Question: What port does PostgreSQL use for replication?

Answer

PostgreSQL uses the same port for both standard client connections and replication connections, which by default is port 5432. When setting up replication, you don't need to configure a separate port specifically for replication purposes. Instead, the distinction between a normal connection and a replication connection is made through the connection string or the settings in the pg_hba.conf file.

Example: Replication Connection String

When a replication client connects to the PostgreSQL server, it specifies the desire to replicate by including replication-related parameters in its connection string. Here's an example connection string for a replication connection:

host=replica-server.example.com port=5432 user=replicator password=yourpassword dbname=replication application_name=my_replica_client sslmode=prefer

In this string, dbname=replication signifies that this is a replication connection. Note that sslmode=prefer is optional and used here to indicate a preference for SSL connections.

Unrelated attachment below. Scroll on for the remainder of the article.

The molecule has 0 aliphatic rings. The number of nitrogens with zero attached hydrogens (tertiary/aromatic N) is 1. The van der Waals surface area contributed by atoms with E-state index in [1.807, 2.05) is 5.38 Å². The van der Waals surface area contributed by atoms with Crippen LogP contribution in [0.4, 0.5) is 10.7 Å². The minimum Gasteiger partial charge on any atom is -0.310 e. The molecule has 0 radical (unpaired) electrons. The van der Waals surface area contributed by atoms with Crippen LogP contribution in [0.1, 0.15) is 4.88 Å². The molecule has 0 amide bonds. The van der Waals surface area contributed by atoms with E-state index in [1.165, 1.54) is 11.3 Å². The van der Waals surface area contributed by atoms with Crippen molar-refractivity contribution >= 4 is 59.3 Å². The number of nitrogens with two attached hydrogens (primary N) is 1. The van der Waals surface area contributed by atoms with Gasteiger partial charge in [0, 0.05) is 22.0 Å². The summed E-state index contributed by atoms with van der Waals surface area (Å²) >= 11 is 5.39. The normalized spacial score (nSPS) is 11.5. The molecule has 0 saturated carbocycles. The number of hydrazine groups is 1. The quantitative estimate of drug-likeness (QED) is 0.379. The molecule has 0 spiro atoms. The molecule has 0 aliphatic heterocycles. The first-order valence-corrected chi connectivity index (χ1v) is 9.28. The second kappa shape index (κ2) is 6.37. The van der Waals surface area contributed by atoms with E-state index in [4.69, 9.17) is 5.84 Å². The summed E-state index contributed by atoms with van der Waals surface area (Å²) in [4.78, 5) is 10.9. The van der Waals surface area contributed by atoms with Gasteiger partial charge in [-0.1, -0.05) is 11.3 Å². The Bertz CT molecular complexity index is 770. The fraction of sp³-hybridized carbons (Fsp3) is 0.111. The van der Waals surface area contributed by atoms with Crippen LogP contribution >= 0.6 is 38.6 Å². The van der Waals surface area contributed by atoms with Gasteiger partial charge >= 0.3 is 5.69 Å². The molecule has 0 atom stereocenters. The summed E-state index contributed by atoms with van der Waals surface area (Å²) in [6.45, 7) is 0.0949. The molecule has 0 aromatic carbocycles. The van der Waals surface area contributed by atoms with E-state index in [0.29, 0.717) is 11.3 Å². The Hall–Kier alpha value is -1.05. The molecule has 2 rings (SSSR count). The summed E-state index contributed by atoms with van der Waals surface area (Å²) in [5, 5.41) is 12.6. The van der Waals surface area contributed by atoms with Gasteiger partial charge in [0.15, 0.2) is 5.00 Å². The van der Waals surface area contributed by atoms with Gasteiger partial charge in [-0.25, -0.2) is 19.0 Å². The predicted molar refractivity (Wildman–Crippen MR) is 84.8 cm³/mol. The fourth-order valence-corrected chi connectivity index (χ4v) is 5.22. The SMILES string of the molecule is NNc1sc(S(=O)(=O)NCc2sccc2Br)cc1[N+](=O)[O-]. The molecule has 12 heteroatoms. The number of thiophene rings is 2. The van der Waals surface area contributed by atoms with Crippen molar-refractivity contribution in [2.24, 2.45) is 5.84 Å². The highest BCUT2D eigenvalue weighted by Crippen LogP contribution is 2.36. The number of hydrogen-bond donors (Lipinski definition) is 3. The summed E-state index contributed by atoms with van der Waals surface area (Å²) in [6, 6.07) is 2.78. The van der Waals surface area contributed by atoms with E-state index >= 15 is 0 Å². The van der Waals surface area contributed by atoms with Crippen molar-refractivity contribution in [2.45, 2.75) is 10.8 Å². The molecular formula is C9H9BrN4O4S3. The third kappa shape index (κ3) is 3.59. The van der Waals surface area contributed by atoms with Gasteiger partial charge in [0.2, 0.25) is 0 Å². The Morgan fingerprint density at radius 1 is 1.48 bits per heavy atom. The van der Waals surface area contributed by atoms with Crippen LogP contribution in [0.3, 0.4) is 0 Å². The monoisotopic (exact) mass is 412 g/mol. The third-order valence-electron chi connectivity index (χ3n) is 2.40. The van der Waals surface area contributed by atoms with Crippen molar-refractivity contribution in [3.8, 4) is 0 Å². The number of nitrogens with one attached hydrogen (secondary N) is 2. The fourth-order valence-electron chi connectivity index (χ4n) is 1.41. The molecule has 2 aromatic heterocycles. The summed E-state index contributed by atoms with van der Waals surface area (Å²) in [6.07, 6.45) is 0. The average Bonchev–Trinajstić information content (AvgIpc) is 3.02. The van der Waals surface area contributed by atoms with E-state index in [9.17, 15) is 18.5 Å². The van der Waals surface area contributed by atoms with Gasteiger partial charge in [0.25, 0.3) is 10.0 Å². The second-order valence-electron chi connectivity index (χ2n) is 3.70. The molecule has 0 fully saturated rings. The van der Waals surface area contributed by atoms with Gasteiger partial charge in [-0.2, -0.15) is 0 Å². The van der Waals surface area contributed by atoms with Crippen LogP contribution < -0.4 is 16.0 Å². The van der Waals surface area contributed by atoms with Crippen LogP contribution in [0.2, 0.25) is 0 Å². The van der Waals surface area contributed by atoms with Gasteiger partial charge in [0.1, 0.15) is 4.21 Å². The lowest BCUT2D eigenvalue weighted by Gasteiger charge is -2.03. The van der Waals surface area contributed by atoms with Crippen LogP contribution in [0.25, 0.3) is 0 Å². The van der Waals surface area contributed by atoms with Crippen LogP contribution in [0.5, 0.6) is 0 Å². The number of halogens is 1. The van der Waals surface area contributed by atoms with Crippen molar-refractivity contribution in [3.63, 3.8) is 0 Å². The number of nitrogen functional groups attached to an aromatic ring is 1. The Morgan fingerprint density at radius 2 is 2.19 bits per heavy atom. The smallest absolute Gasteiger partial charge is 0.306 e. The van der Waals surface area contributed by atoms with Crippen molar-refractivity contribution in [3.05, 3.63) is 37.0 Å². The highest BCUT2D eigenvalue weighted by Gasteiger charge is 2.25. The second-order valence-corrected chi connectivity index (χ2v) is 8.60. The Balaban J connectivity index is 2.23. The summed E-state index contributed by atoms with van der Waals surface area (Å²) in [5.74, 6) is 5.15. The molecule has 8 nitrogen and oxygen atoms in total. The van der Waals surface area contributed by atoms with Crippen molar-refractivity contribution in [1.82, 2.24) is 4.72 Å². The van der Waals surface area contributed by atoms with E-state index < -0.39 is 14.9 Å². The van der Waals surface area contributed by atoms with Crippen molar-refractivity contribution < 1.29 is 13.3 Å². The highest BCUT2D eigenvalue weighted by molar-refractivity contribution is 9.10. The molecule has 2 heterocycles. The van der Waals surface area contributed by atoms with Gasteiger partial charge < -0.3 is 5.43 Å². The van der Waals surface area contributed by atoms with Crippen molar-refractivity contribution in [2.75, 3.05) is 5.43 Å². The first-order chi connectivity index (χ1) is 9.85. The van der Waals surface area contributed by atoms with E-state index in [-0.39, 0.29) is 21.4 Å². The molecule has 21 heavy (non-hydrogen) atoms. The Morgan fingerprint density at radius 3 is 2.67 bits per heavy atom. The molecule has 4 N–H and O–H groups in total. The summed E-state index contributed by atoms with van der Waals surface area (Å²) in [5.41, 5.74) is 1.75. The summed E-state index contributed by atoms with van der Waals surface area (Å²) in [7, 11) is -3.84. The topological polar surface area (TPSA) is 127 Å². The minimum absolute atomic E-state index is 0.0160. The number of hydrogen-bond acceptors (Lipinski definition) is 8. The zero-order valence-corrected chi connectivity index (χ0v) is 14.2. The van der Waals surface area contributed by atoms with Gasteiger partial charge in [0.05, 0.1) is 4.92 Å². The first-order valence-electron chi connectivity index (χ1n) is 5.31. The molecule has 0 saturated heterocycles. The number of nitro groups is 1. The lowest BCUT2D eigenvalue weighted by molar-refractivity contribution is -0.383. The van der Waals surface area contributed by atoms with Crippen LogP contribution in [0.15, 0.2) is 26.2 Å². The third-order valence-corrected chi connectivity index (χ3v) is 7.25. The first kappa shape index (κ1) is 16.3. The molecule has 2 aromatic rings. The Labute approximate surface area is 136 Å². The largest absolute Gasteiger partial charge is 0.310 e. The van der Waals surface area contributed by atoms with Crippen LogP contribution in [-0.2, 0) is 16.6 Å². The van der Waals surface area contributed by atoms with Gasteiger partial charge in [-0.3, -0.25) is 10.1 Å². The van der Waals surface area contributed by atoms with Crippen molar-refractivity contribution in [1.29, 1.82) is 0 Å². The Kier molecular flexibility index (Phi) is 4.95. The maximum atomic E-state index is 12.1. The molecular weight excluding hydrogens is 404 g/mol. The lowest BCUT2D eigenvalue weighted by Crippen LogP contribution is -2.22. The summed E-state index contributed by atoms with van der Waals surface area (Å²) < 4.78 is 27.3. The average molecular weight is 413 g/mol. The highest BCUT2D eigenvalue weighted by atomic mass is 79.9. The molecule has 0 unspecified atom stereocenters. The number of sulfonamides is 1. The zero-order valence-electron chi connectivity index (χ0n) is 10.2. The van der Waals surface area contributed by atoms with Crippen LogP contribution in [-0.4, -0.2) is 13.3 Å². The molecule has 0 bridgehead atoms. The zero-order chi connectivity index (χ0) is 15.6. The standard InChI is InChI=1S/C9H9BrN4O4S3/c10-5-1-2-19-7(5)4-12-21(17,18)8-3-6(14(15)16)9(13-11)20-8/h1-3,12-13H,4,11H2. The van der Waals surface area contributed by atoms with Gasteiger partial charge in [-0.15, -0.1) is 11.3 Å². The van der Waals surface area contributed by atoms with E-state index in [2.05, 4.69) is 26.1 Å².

pg_hba.conf Configuration

For replication to work, the PostgreSQL instance must be configured to allow replication connections. This is done in the pg_hba.conf configuration file. You would add a line similar to the following:

host replication replicator 192.168.1.100/32 md5

This line allows a host with the IP 192.168.1.100 to connect for replication purposes using the user replicator and requires MD5 password authentication.

Summary

The key takeaway is that PostgreSQL doesn't use a separate port for replication. Both regular and replication connections can be made through the server's main port, typically 5432, unless it has been changed in the PostgreSQL configuration. The type of connection is determined not by the port number but by the connection parameters and the server's configuration.

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